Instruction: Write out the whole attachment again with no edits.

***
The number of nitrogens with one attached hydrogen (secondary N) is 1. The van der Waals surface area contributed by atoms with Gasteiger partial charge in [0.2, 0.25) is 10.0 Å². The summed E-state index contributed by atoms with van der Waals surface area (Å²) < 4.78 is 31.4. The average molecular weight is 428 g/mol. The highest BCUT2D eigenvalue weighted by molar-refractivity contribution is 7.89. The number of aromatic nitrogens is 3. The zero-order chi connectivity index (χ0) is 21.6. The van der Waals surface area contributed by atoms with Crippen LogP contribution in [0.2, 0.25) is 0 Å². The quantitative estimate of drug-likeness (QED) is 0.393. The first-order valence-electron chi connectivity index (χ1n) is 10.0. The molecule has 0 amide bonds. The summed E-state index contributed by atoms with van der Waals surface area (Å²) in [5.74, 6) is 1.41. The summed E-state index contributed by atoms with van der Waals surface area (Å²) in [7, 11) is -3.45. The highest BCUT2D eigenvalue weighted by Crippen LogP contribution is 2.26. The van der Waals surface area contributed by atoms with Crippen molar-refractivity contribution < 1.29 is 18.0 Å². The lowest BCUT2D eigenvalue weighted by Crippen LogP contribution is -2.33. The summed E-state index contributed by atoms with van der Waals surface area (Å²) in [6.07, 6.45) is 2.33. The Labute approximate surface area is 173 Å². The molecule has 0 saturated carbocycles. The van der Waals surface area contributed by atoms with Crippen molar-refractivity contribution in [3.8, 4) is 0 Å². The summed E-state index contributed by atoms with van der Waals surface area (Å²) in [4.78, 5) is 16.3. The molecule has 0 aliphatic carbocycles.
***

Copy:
The number of nitrogens with one attached hydrogen (secondary N) is 1. The van der Waals surface area contributed by atoms with Gasteiger partial charge in [0.2, 0.25) is 10.0 Å². The summed E-state index contributed by atoms with van der Waals surface area (Å²) < 4.78 is 31.4. The average molecular weight is 428 g/mol. The highest BCUT2D eigenvalue weighted by molar-refractivity contribution is 7.89. The number of aromatic nitrogens is 3. The zero-order chi connectivity index (χ0) is 21.6. The van der Waals surface area contributed by atoms with Crippen LogP contribution in [0.2, 0.25) is 0 Å². The quantitative estimate of drug-likeness (QED) is 0.393. The first-order valence-electron chi connectivity index (χ1n) is 10.0. The molecule has 0 amide bonds. The summed E-state index contributed by atoms with van der Waals surface area (Å²) in [5.74, 6) is 1.41. The summed E-state index contributed by atoms with van der Waals surface area (Å²) in [7, 11) is -3.45. The highest BCUT2D eigenvalue weighted by Crippen LogP contribution is 2.26. The van der Waals surface area contributed by atoms with Crippen molar-refractivity contribution < 1.29 is 18.0 Å². The lowest BCUT2D eigenvalue weighted by Crippen LogP contribution is -2.33. The summed E-state index contributed by atoms with van der Waals surface area (Å²) in [6.07, 6.45) is 2.33. The Labute approximate surface area is 173 Å². The molecule has 0 saturated carbocycles. The van der Waals surface area contributed by atoms with Crippen molar-refractivity contribution in [3.8, 4) is 0 Å². The summed E-state index contributed by atoms with van der Waals surface area (Å²) in [4.78, 5) is 16.3. The molecule has 0 aliphatic carbocycles.